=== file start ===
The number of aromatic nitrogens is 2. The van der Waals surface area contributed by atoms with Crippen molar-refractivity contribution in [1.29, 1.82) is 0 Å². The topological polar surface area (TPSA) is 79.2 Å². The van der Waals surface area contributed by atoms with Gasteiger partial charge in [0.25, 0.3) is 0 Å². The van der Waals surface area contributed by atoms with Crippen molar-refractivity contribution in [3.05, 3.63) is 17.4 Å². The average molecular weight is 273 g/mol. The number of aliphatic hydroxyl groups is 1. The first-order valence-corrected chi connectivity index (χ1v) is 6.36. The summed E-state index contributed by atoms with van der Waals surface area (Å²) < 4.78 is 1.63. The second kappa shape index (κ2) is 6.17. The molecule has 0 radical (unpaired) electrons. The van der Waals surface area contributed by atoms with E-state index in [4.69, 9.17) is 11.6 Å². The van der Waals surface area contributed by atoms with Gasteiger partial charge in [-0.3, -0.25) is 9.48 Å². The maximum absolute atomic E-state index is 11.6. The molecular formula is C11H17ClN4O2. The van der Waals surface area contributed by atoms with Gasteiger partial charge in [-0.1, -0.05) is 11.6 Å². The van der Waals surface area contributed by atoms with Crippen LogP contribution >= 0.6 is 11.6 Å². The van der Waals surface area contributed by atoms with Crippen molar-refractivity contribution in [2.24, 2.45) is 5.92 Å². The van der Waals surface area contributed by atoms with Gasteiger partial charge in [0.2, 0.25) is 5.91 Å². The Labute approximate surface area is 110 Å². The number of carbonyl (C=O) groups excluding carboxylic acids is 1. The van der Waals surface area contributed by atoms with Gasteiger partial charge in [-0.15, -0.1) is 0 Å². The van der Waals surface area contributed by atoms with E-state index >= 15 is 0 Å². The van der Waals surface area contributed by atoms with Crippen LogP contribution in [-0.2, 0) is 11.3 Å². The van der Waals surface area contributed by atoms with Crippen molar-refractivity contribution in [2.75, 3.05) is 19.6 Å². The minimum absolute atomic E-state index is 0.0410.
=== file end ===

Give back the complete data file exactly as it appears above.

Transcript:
The number of aromatic nitrogens is 2. The van der Waals surface area contributed by atoms with Crippen molar-refractivity contribution in [1.29, 1.82) is 0 Å². The topological polar surface area (TPSA) is 79.2 Å². The van der Waals surface area contributed by atoms with Gasteiger partial charge in [0.25, 0.3) is 0 Å². The van der Waals surface area contributed by atoms with Crippen molar-refractivity contribution in [3.05, 3.63) is 17.4 Å². The average molecular weight is 273 g/mol. The number of aliphatic hydroxyl groups is 1. The first-order valence-corrected chi connectivity index (χ1v) is 6.36. The summed E-state index contributed by atoms with van der Waals surface area (Å²) < 4.78 is 1.63. The second kappa shape index (κ2) is 6.17. The molecule has 0 radical (unpaired) electrons. The van der Waals surface area contributed by atoms with E-state index in [4.69, 9.17) is 11.6 Å². The van der Waals surface area contributed by atoms with Gasteiger partial charge in [-0.3, -0.25) is 9.48 Å². The maximum absolute atomic E-state index is 11.6. The molecular formula is C11H17ClN4O2. The van der Waals surface area contributed by atoms with Gasteiger partial charge in [-0.1, -0.05) is 11.6 Å². The van der Waals surface area contributed by atoms with Crippen LogP contribution >= 0.6 is 11.6 Å². The van der Waals surface area contributed by atoms with Crippen molar-refractivity contribution in [2.24, 2.45) is 5.92 Å². The van der Waals surface area contributed by atoms with Gasteiger partial charge in [0.2, 0.25) is 5.91 Å². The Labute approximate surface area is 110 Å². The number of carbonyl (C=O) groups excluding carboxylic acids is 1. The van der Waals surface area contributed by atoms with Gasteiger partial charge in [-0.15, -0.1) is 0 Å². The van der Waals surface area contributed by atoms with E-state index >= 15 is 0 Å². The van der Waals surface area contributed by atoms with Crippen LogP contribution in [-0.2, 0) is 11.3 Å². The van der Waals surface area contributed by atoms with Crippen molar-refractivity contribution in [2.75, 3.05) is 19.6 Å². The minimum absolute atomic E-state index is 0.0410.